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Old 04-18-2012, 06:00 PM
LawnsharkMB LawnsharkMB is offline
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Lowering PH,

What is the fastest and safest way to lower the ph of a lawn? I have 7 lawns that the ph is 7.0 to 7.4. All are centipede. I have never applied sulfur to a lawn before. I have read that aluminum sulfate is the quickest but it will burn the lawn. I know SCU and ammonium sulfate will lower the ph but doesn't this take a while? Thanks for any advice in advance.
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Old 04-18-2012, 07:49 PM
RAlmaroad RAlmaroad is online now
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Landshark:
I'm in the region also. Sulfur with 10%dolemite (clay) does a great job on our sandy soil. I buy the flakes and spread it at 10lb/K. It needs warm soil to activate it. It brakes down rather quickly. Your centipede will do great if you use ammonium sulfate (21-0-0)@ 1/2lb/K which is a sulfur based Nitrogen. I bet you are a granular guy! Luckily, it can be had in the granular form. I use 14-0-46 liquid and boost it with the ammonium + iron and micros.
Lesco has the sulfur but it is way too high. I get mine from the co-op at about half of their price. I put it down in November and then again in April and just waited on the heat.
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Old 04-18-2012, 10:35 PM
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10 pound per thousand sq ft of 0-0-0-90 Sulfur with 10% Bentonite not dolomite will lower pH one point in 30 days. pH is the inverse logarithm of the hydrogen Ion in a solution. Therefore as a Inverse, the More hydrogen atoms the lower the pH number. Small p in math stands to an inverse and the capital H stands for Hydrogen.



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Old 04-29-2012, 10:39 AM
Kiril Kiril is offline
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This is the equation for pH, it is NOT an inverse log, it is a negative log.

pH = -log [H+]

The inverse log (or better known as the exponent) of the negative of the pH is the hydrogen ion concentration.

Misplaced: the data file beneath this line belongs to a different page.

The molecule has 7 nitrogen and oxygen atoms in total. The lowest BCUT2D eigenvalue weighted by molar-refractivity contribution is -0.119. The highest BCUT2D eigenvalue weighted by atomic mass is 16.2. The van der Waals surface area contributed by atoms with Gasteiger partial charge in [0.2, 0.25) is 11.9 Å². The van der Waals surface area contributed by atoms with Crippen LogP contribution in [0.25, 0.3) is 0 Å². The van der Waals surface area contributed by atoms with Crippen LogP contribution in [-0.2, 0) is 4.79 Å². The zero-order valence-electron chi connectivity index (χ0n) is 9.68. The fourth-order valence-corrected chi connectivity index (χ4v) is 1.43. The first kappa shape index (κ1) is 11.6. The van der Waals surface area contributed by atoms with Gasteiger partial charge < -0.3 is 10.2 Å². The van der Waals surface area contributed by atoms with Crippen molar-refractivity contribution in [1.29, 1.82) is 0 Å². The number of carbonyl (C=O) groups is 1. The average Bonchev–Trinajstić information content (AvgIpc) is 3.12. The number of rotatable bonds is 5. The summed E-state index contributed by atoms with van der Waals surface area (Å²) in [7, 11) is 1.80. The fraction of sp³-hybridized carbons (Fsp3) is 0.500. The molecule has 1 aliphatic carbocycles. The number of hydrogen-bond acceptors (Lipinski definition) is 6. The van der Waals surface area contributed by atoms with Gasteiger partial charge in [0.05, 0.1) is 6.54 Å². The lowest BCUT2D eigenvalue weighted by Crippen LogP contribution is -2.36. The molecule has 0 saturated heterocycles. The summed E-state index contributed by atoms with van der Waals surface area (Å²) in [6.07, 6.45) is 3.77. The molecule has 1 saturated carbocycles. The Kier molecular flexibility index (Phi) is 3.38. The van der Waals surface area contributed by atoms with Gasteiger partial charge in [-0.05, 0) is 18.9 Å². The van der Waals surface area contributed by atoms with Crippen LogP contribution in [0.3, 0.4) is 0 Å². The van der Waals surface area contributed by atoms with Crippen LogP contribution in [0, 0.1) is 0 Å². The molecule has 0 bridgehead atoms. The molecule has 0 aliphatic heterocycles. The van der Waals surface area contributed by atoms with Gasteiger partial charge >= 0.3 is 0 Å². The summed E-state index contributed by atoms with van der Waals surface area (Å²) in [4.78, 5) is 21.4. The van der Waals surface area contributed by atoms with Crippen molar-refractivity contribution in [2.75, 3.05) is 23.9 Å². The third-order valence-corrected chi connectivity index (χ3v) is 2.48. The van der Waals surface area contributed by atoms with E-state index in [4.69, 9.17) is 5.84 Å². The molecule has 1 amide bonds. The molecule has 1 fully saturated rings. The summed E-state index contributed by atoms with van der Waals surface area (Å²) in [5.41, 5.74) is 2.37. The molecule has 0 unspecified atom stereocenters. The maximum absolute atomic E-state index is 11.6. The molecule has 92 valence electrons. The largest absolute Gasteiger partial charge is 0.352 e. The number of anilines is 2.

[H+] = 10^(-pH)


Example:

If I have a [H+] = 0.0002, what is the pH?
pH = -log(0.0002) = 3.70
If I have a pH = 3.70 what is the [H+]?
[H+] = 10^(-3.70) = 0.0002

Last edited by Kiril; 04-29-2012 at 10:45 AM.
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Old 04-29-2012, 12:13 PM
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Quote:
Originally Posted by Kiril View Post
This is the equation for pH, it is NOT an inverse log, it is a negative log.

pH = -log [H+]

The inverse log (or better known as the exponent) of the negative of the pH is the hydrogen ion concentration.

[H+] = 10^(-pH)


Example:

If I have a [H+] = 0.0002, what is the pH?
pH = -log(0.0002) = 3.70
If I have a pH = 3.70 what is the [H+]?
[H+] = 10^(-3.70) = 0.0002

My Bad, I am getting old and have CRS. The negative log is a Inverse of the positive log. In the case of pH, the measurement of Hydrogen ions in a solution is a reverse of numbers. The higher the pH, the lower amount of Hydrogen ions. The lower the pH the higher the Hydrogen ion count.


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Old 04-29-2012, 01:05 PM
Kiril Kiril is offline
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logarithmic functions are inversely related to the exponential function is the easiest way to remember it, at least for me.

logbx is the inverse of b^x where b = base

I think the most important relation to remember here for most people is for every unit change in pH, there is a 10 fold change in [H+]

Using the example above, increasing pH to 4.7 reduces [H+] by a factor of 10.

[H+] = 10^(-4.70) = 0.00002

Last edited by Kiril; 04-29-2012 at 01:11 PM.
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